Data compiled by the Public Hospitals Authority (PHA) detailing incidents of violence presented at Princess Margaret Hospital (PMH) and Rand Memorial Hospital in Grand Bahama from 2013 through 2018, paint a picture of an “epidemic of violence” with those facilities treating more than a combined 11,000 assaults, rapes, stabbings and gunshot wounds in that time.
The information further illustrates the strain the country’s main hospitals have been under to deal with high levels of violence that health officials have been highlighting in recent years.
The data was compiled by fiscal years – which begin in July and end in June.
“We wanted to pay particular attention to the number of wounds, stabbings, assaults, etc. because we were going through, and have been going through in The Bahamas, an epidemic of violence where we’re beating, stabbing, shooting, raping one another at an historic and almost internationally unprecedented rate,” said Health Minister Dr. Duane Sands when interviewed about the report.
From 2013/2014 to the end of December 2018, there were 7,183 assault victims treated at PMH, the report showed.
From 2013/2014 to 2017/2018, there were 756 assault victims treated at the Rand.
There was no data for the 2018/2019 fiscal year from the Rand.
From 2013/2014 to the end of December 2018, there were 1,071 gunshot wounds treated at PMH.
From 2013/2014 to 2017/2018, there were 136 gunshot wounds treated at the Rand.
From 2013/2014 to the end of December 2018, there were 1,218 stab wounds treated at PMH.
From 2013/2014 to 2017/2018, there were 235 stab wounds treated at the Rand.
From 2013/2014 to the end of December 2018, there 643 rapes presented at PMH.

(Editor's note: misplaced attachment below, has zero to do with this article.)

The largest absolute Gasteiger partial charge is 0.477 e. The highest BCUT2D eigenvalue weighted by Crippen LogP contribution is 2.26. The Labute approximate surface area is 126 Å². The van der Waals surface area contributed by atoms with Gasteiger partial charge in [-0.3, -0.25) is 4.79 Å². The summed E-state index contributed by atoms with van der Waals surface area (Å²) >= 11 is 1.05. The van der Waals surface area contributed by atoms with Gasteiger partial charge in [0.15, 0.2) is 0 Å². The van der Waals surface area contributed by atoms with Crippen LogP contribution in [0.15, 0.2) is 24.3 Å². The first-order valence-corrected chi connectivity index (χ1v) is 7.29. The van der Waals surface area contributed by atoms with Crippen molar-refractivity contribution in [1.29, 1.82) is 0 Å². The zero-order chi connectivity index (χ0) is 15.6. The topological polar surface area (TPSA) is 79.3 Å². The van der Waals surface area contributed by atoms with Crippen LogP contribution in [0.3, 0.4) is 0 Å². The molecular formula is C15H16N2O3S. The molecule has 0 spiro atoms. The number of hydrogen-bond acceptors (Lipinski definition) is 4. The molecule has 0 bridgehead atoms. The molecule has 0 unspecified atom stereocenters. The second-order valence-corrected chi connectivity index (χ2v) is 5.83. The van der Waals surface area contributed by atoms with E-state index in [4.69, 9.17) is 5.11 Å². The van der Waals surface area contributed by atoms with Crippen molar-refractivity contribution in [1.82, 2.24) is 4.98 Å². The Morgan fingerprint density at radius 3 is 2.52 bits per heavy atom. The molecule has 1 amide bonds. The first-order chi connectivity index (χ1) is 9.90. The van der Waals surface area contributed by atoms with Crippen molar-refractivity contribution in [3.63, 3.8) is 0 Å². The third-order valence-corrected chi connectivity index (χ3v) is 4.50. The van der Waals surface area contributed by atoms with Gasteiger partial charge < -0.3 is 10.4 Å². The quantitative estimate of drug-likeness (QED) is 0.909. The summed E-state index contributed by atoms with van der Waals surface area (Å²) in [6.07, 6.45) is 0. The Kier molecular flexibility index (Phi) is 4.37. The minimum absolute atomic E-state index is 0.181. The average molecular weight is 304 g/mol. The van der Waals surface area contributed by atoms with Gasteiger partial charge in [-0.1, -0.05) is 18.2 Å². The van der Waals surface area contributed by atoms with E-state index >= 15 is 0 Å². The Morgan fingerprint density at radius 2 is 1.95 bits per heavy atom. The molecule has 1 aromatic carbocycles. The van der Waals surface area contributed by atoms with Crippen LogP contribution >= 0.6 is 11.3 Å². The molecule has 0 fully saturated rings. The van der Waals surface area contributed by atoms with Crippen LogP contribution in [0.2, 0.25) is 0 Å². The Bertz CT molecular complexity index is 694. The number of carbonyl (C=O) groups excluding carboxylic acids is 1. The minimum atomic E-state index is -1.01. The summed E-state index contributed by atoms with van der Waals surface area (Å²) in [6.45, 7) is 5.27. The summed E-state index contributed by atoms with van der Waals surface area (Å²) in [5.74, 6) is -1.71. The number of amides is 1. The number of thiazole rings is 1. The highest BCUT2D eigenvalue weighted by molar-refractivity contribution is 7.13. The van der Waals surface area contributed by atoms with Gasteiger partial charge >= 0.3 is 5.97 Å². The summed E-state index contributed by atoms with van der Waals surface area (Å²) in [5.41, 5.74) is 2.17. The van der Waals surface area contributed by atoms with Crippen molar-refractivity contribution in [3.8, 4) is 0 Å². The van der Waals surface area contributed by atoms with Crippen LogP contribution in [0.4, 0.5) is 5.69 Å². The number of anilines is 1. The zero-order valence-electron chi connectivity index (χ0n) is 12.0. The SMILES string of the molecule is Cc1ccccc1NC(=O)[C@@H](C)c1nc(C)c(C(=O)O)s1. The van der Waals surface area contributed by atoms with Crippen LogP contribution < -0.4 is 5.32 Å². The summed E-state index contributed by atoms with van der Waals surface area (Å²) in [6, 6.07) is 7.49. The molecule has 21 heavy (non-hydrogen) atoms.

From 2013/2014 to 2017/2018, there were 68 rape cases presented at the Rand.
Though the report indicated that there were fewer of these cases presented in each category in 2017/2018 than compared to 2013/2014, when the data is examined year-by-year, it shows that some drops were followed by increases.
However, in the case of gunshot wounds treated at PMH there has been a consistent decline.
The report indicated a 51.6 percent decrease in the number of gunshot wounds treated at PMH with 250 in 2013/2014 in comparison to the 121 in 2017/2018.
There were 243 cases in 2014/2015; 210 in 2015/2016; 181 in 2016/2017; and 66 between July and December 2018.
From 2013/2014 to 2017/2018, there was a 48.3 percent decrease in the number of stabbings treated at PMH, with similar fluctuations, according to the report.
Sands said the decline demonstrates a decrease in the “epidemic of violence” in The Bahamas.
“The fact that we’re now seeing an improvement, we should all be grateful,” Sands said.
“We should applaud every stakeholder that has played a role but we have a very long way to go.”
Though rapes, gunshot wounds and stabbings treated at the Rand were down in 2017/2018 compared to 2016/2017, the numbers fluctuated in theses categories since 2013/2014.
Sands cautioned that in reading the data, hospital numbers may vary from police numbers, which are compiled by calendar year, and are sometimes categorized differently.
“Bear in mind that when a patient presents to a healthcare facility, we are not agents of the law per se,” Sands said.
“While we may play an integral role with the gathering of evidence, our definitions and diagnoses do not correspond hand in hand with what the police may say or what the attorney general may say or the director of public prosecutions may say.”